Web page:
Problem Statement

An airplane is flying horizontally at 480 mi/hr, 3 miles above the ground as it passes over an observer on the ground. How fast is the distance from the observer to the airplane increasing 30 seconds later?

Solution

1112 solution video

video by Krista King Math

A 6ft tall man walks away from a 22ft street light at a speed of 8 feet per second. What is the rate of change of the length of his shadow when he is 19ft away from the light? Also, at what rate is the tip of his shadow moving?

Problem Statement

A 6ft tall man walks away from a 22ft street light at a speed of 8 feet per second. What is the rate of change of the length of his shadow when he is 19ft away from the light? Also, at what rate is the tip of his shadow moving?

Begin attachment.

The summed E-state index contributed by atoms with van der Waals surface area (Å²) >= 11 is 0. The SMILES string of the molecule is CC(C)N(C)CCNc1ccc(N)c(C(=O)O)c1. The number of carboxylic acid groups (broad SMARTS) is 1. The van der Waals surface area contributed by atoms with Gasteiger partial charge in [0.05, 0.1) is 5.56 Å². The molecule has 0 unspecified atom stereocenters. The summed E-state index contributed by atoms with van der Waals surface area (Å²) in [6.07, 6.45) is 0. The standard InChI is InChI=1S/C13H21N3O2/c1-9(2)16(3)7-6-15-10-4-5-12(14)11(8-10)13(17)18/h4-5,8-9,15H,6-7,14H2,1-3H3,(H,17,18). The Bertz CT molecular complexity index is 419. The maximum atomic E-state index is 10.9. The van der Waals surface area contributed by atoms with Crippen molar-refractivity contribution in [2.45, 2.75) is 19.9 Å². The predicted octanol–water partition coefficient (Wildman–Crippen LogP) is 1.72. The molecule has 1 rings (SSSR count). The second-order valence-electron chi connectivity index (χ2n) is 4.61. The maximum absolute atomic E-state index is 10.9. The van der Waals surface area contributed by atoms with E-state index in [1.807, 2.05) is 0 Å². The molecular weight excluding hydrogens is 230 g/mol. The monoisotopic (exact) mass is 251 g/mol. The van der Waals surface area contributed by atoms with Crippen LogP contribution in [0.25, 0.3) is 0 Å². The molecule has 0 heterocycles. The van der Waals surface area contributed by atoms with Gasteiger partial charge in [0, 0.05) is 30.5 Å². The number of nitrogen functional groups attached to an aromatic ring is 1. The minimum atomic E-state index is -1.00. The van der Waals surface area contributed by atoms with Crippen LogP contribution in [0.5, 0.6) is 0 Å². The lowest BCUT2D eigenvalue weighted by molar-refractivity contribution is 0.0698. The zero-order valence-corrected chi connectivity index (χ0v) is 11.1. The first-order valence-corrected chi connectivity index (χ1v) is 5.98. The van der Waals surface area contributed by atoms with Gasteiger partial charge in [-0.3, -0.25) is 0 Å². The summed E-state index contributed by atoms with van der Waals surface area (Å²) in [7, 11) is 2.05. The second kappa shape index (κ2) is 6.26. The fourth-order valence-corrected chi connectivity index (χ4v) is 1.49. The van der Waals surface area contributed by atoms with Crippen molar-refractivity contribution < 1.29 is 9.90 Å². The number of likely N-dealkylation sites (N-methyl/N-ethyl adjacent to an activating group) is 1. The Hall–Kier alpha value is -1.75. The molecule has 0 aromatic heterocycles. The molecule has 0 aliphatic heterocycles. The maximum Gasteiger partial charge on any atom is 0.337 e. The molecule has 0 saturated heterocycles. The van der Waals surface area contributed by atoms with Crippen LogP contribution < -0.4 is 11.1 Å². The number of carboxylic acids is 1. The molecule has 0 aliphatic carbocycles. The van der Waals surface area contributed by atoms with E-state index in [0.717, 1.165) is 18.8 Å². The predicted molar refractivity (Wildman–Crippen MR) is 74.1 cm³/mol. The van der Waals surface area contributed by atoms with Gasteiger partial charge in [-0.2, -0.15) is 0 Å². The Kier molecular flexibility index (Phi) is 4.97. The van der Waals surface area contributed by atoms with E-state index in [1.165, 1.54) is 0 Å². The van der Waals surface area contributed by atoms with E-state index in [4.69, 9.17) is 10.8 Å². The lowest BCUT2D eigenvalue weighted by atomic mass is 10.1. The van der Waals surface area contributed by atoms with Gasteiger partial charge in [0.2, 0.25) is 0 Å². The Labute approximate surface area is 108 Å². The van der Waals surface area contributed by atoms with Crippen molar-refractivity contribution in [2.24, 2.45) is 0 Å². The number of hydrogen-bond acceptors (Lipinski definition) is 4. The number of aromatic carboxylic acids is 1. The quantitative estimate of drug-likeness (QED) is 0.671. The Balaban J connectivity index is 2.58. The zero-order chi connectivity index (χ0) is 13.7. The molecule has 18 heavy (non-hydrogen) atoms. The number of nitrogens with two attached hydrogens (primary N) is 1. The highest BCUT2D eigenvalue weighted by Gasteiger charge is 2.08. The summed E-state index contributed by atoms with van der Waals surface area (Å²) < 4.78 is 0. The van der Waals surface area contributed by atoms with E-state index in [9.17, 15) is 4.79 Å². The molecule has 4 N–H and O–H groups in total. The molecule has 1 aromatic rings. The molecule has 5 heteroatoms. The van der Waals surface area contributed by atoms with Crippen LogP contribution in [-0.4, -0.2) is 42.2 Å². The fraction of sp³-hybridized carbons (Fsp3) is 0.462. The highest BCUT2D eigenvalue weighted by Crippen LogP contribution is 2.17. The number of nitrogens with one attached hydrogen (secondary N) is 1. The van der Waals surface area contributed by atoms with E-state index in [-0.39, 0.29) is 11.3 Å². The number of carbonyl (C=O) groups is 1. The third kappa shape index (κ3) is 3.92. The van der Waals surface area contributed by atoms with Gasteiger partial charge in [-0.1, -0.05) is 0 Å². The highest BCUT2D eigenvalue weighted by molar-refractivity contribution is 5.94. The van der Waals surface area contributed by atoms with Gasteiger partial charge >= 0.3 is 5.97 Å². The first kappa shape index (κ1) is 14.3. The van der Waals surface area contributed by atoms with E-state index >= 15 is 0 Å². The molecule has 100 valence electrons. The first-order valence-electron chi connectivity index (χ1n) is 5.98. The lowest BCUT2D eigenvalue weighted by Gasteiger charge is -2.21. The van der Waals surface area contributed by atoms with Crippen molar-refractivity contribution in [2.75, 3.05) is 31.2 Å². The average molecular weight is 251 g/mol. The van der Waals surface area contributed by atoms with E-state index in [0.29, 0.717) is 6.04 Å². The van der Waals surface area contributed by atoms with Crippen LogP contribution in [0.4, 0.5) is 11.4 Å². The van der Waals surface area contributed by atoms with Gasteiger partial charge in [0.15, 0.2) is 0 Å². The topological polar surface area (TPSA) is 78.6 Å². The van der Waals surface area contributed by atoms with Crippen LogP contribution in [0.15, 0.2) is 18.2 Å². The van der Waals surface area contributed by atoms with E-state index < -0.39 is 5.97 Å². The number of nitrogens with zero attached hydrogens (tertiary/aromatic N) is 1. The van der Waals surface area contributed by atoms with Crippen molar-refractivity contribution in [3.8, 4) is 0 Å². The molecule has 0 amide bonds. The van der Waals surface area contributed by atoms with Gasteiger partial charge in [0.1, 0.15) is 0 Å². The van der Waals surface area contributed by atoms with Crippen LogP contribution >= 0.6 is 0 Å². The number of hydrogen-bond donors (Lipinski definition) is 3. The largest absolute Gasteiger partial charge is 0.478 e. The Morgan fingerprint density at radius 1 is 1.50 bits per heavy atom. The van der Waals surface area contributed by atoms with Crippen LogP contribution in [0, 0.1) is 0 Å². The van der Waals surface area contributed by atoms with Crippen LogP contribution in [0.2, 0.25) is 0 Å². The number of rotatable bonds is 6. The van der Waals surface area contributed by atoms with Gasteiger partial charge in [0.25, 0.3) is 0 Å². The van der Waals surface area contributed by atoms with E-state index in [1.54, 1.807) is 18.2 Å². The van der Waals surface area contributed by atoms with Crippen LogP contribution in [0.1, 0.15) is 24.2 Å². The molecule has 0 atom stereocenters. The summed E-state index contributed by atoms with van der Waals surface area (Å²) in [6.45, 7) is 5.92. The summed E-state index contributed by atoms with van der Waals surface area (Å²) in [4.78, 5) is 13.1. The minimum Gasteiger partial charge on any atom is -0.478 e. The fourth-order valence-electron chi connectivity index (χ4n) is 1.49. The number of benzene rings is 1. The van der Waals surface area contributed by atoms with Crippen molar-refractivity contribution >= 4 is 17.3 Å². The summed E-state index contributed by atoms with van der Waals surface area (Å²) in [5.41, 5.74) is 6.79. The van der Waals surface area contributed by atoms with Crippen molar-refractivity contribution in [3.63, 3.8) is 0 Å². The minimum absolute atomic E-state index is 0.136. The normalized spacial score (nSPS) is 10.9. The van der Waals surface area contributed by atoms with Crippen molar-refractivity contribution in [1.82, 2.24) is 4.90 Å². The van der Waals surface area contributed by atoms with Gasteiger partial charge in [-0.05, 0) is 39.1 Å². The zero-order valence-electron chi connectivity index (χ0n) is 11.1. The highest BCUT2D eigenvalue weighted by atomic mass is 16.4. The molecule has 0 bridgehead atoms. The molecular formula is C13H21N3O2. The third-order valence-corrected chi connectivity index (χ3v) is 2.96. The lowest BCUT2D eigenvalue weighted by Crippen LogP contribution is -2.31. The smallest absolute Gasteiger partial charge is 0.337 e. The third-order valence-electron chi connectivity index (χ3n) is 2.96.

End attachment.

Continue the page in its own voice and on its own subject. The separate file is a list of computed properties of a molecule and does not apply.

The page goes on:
Solution

1113 solution video

We have a street light 20ft high with a 5ft tall person 50ft from the light. The person is walking away from the light post at 4 ft/sec. (a) How fast is the length of the shadow changing? (b) How fast is the tip of the shadow moving?

Problem Statement

We have a street light 20ft high with a 5ft tall person 50ft from the light. The person is walking away from the light post at 4 ft/sec. (a) How fast is the length of the shadow changing? (b) How fast is the tip of the shadow moving?

(a) 4/3 ft/sec; (b) 16/3 ft/sec

Problem Statement

We have a street light 20ft high with a 5ft tall person 50ft from the light. The person is walking away from the light post at 4 ft/sec. (a) How fast is the length of the shadow changing? (b) How fast is the tip of the shadow moving?